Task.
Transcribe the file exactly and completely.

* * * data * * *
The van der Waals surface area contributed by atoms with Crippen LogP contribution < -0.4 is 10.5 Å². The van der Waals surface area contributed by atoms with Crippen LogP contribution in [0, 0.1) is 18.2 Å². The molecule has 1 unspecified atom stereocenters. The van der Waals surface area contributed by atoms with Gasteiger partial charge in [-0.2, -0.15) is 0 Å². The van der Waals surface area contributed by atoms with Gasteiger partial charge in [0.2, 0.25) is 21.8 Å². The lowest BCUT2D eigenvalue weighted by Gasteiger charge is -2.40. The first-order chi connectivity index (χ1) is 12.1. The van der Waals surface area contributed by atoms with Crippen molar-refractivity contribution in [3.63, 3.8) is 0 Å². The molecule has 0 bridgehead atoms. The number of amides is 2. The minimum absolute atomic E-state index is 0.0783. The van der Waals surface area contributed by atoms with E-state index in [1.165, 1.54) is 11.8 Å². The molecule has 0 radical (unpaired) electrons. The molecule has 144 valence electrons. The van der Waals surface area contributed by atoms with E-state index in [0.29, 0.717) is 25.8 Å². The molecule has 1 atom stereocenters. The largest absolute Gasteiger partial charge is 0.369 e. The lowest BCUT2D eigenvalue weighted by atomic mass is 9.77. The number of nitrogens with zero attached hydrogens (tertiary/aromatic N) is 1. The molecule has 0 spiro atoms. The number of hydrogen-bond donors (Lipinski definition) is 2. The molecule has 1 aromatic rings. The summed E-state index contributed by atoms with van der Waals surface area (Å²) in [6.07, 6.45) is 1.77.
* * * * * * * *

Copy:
The van der Waals surface area contributed by atoms with Crippen LogP contribution < -0.4 is 10.5 Å². The van der Waals surface area contributed by atoms with Crippen LogP contribution in [0, 0.1) is 18.2 Å². The molecule has 1 unspecified atom stereocenters. The van der Waals surface area contributed by atoms with Gasteiger partial charge in [-0.2, -0.15) is 0 Å². The van der Waals surface area contributed by atoms with Gasteiger partial charge in [0.2, 0.25) is 21.8 Å². The lowest BCUT2D eigenvalue weighted by Gasteiger charge is -2.40. The first-order chi connectivity index (χ1) is 12.1. The van der Waals surface area contributed by atoms with Crippen molar-refractivity contribution in [3.63, 3.8) is 0 Å². The molecule has 0 bridgehead atoms. The number of amides is 2. The minimum absolute atomic E-state index is 0.0783. The van der Waals surface area contributed by atoms with E-state index in [1.165, 1.54) is 11.8 Å². The molecule has 0 radical (unpaired) electrons. The molecule has 144 valence electrons. The van der Waals surface area contributed by atoms with E-state index in [0.29, 0.717) is 25.8 Å². The molecule has 1 atom stereocenters. The largest absolute Gasteiger partial charge is 0.369 e. The lowest BCUT2D eigenvalue weighted by atomic mass is 9.77. The number of nitrogens with zero attached hydrogens (tertiary/aromatic N) is 1. The molecule has 0 spiro atoms. The number of hydrogen-bond donors (Lipinski definition) is 2. The molecule has 1 aromatic rings. The summed E-state index contributed by atoms with van der Waals surface area (Å²) in [6.07, 6.45) is 1.77.